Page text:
Europe’s GÉANT bridges Black Sea digital divide for South Caucasian researchers and students / Bigger and better: GÉANT computer network reaches out to Caucasus / Europe's giant computer network links South Caucasian students and researchers to Europe / One small step for GEANT, one giant leap for the Black Sea region
The Commission today increased the internet capacity available across the Black Sea to researchers in the South Caucasus (Armenia, Azerbaijan and Georgia) by switching on the region's largest computer network for research and education. The EU-funded regional research and education network Black Sea Interconnection (BSI) links the South Caucasus countries and connects them to the high bandwidth, world-leading, pan-European GÉANT network that already serves 30 million researchers. This new connection will enable researchers and students to collaborate with their European peers in 40 countries, by sharing large amounts of data over the network, for example.
“The Commission wants to direct the internet's evolution to make sure there are no black spots in global research,” said Viviane Reding, EU Commissioner for Information Society and Media. “By investing €1.4 million funding in this project, we will bridge a major digital divide by connecting scientists from the Black Sea region to the global research community to the South Caucasus, providing high speed internet connections to universities and research centres. I expect better collaboration with GEANT's 4,000 EU research institutions will lead to better research and better results in Europe and beyond.”
“This major project underpins a number of key aims for EU policy within the Black Sea region,” Commissioner Benita Ferrero-Waldner, EU Commissioner for External Relations and European Neighbourhood Policy added. “It implements Black Sea Synergy in the crucial sector of information society, providing a collaborative infrastructure that not only supports research but also the future introduction of new online services such as e-Government, e-Business, e-Health and the use of information and communication technology in education benefiting society as a whole.”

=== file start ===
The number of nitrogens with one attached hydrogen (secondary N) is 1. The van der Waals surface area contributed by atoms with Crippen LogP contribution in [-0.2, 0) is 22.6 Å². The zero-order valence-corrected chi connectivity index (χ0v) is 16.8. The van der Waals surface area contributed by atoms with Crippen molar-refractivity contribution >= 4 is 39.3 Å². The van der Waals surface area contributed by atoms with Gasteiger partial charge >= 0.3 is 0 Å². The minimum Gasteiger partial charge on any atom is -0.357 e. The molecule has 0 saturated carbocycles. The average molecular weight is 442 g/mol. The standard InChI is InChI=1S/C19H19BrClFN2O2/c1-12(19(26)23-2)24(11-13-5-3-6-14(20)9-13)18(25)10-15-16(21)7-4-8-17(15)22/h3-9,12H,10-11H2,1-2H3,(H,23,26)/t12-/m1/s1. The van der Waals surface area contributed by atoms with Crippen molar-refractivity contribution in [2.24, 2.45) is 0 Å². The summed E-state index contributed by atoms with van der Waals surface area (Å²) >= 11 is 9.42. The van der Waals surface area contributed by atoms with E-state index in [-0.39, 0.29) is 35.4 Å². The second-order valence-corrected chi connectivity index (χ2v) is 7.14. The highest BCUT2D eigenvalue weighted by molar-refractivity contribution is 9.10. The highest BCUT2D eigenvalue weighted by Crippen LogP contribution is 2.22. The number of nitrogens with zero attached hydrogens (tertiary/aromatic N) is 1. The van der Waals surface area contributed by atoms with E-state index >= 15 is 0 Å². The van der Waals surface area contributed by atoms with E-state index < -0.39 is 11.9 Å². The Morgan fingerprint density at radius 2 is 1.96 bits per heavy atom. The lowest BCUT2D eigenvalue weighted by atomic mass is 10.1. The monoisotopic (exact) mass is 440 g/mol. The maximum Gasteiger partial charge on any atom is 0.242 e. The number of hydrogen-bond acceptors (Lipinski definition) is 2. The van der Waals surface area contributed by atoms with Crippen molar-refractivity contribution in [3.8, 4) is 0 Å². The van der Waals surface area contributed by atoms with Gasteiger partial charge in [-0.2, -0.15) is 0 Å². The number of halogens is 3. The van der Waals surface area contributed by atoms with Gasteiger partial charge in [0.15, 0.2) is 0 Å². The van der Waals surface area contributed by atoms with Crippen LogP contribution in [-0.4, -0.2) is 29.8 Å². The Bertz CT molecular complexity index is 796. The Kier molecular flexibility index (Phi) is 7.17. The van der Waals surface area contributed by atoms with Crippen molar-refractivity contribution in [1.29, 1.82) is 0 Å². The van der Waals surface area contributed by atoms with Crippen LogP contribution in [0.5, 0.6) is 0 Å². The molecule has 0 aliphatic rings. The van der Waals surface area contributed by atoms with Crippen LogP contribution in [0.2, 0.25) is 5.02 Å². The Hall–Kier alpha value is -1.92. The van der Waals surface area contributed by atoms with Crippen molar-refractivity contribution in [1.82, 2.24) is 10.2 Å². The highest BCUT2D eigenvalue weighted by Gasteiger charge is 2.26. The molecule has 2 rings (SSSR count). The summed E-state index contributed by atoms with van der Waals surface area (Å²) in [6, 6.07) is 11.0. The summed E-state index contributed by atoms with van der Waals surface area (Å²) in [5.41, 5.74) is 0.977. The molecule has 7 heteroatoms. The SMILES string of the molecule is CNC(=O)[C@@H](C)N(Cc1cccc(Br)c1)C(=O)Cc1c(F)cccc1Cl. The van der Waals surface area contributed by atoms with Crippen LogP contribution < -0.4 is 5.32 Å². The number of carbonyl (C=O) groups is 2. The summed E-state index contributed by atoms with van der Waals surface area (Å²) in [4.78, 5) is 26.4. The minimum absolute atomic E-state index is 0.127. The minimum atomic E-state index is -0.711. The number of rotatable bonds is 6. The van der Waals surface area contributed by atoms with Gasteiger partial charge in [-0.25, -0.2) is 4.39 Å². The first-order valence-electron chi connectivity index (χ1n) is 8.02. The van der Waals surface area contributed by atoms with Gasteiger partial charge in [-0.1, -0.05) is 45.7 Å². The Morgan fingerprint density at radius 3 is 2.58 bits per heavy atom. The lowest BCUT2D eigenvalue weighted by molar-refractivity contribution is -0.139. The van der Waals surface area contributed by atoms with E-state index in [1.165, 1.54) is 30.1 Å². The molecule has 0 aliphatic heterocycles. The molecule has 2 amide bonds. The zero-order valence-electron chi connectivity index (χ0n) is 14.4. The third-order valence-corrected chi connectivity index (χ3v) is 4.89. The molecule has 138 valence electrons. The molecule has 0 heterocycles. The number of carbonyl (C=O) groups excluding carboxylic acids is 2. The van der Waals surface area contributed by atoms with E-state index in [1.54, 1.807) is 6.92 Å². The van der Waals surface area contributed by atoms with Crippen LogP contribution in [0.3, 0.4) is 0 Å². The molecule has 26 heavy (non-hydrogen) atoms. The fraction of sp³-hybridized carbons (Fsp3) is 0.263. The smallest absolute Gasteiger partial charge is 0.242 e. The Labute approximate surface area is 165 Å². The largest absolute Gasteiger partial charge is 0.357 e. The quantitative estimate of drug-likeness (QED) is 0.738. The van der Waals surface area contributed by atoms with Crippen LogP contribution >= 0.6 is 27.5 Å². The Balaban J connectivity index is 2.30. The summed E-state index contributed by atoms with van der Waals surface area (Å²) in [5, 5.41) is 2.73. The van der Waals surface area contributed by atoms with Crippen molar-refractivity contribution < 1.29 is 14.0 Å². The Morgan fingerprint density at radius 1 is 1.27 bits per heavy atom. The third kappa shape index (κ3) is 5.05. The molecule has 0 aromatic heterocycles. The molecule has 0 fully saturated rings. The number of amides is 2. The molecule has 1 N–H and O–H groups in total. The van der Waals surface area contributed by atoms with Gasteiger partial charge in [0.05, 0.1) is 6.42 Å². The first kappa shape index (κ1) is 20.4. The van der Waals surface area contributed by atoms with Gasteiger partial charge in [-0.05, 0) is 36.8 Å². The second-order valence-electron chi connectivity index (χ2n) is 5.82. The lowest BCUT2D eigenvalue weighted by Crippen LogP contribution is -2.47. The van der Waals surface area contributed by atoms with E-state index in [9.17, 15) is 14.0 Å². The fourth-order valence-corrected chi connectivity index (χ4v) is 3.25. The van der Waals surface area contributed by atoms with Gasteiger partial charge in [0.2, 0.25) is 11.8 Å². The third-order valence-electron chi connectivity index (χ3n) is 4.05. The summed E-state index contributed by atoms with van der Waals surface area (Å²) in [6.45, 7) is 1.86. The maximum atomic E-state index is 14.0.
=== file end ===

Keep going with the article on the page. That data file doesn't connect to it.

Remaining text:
Cutting edge research depends on large databanks and massive processing power to deal with problems such as forecasting earthquakes, decoding genetic information, simulating climate change and energy demands or predicting and managing the spread of epidemics. The Black Sea Interconnection project links the countries of the South Caucasus to the pan-European GÉANT (MEMO/09/…) academic internet at previously unavailable speeds (from a minimum of 34 to 100 Megabits per second, Mbps). These speeds allow the deployment of advanced services across the region, such as more internet addresses through the latest internet protocol (IPv6, a potentially unlimited source of internet addresses (IP/08/803)) and multicast (which allows more effective streaming of videos, for example), which are innovative features of high speed research networking across the world.
The high speed connections will allow a far greater level of collaboration between researchers and scientists in the region. Connecting 377 universities and research institutes in the South Caucasus to the pan-European Geant2 network, which already connects 34 national research networks worldwide, will increase the scope of research and education both in the South Caucasus and Europe itself. It also promises to impact daily life in the region by improving access to and quality of healthcare such as allowing doctors to remotely diagnose conditions and prescribe treatment to poor and isolated rural communities (for more examples, MEMO/09/…).